The announcement by Washington today that it is appointing an ambassador to Syria – after an absence of five years – is being hailed in the western media as another example of the Obama administration’s “policy of engagement” for regional peace.
The BBC reports: “Analysts say the US now wants to renew dialogue with Syria as part of a wider push for Middle East peace.”
Five years ago, the US withdrew its ambassador following the assassination of Lebanese Prime Minister Rafik Hariri, which Washington accused Syria of masterminding. Damascus has always denied the accusation.
But Syria has long been on the US list of “rogue states”, blamed for “sponsoring state terrorism” through its support for militant groups Hizbollah in Lebanon and Hamas in Palestine.
The appointment of US ambassador Robert Ford and the sending of top US state department official William Burns to have talks this week with Syria’s president Bashar al Assad as part of a regional tour does not make any mention of Syria’s alleged involvement in terrorism. In bringing Damascus “in from the cold”, there are apparently no Washington preconditions for Syria to renounce violence or links with “terror groups”.
We are led to believe, by fuzzy western media reportage, that Obama’s policy of engagement is simply aimed at adding “impetus to Middle East peace”.
But as former US president Franklin Roosevelt once noted: “Nothing in politics happens by accident. If it happens, you can bet it was planned that way.”
Washington’s extended diplomatic hand to Syria must be seen in the context of a ramped US diplomatic offensive against Iran. Only days earlier, US secretary of state Hillary Clinton arrived in the Gulf state of Qatar to drum up support for tougher sanctions against Tehran. These sanctions include the cutting off of vital refined oil imports to Iran. Clinton did her best to enliven the hackneyed US mantra of a “nuclear armed Iran being a threat to the region”. Among the Gulf states, Qatar has a more independent foreign policy towards Iran, maintaining cordial relations with its neighbour to the north. It is no accident that Washington chose this location to shore up its attempt to further isolate Iran.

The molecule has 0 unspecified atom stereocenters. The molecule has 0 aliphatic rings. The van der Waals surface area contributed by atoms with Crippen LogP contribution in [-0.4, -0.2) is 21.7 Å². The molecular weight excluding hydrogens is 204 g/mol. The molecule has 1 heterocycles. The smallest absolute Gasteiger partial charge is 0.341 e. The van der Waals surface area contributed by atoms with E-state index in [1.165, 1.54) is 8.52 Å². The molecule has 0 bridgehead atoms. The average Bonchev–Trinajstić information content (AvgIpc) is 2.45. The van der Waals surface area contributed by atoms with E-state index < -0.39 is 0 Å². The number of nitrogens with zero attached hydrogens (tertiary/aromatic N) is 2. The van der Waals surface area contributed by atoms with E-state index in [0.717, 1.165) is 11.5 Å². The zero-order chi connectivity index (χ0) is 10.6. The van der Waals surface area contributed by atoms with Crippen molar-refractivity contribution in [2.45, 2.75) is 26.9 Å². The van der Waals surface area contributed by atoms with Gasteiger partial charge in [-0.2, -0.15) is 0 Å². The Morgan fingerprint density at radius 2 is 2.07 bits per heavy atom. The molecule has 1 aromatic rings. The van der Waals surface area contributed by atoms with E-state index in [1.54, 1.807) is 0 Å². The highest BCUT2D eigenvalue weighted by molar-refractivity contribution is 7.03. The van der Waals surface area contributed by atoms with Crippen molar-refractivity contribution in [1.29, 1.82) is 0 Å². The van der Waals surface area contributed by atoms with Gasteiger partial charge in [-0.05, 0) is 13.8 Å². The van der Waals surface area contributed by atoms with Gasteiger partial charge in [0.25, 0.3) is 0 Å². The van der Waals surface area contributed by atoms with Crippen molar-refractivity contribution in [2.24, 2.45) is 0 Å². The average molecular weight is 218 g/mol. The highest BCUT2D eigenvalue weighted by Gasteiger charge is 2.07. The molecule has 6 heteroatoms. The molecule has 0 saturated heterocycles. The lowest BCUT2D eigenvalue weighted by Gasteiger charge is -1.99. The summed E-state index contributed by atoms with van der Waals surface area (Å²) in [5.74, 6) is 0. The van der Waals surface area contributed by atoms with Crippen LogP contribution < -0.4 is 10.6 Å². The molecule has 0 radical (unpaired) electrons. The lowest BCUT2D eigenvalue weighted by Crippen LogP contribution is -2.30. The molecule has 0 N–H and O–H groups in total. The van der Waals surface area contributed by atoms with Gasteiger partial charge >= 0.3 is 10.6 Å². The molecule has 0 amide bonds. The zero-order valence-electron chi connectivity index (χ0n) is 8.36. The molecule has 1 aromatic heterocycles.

The next stop for Clinton this week was Saudi Arabia, where it was reported that discussions centred on the US urging the Saudis to reassure China over future oil supplies. China depends heavily on Saudi Arabia for energy and it is also a major investor in Iranian oil and gas development. Saudi assurance to Beijing over oil supplies can be seen as a way of bringing China onboard the sanctions bandwagon that Washington is pushing more than ever.
This diplomatic offensive comes only weeks after the US announced that it was upgrading missile systems in the four Gulf states of Bahrain, Saudi Arabia, Qatar and the United Arab Emirates.
Given this context, the seeming US hand of friendship towards Syria is more accurately understood as the further clenching of Washington’s fist towards Iran.
Syria has been one of Iran’s closest allies in the region. Washington “engagement” with Damascus is better understood to have nothing to do with a search for Middle East peace. By bringing Syria within the US fold, Iran is made all the more isolated and vulnerable to military attack. The latest US “bid for peace” is a cynical move to prepare the ground for war with Iran.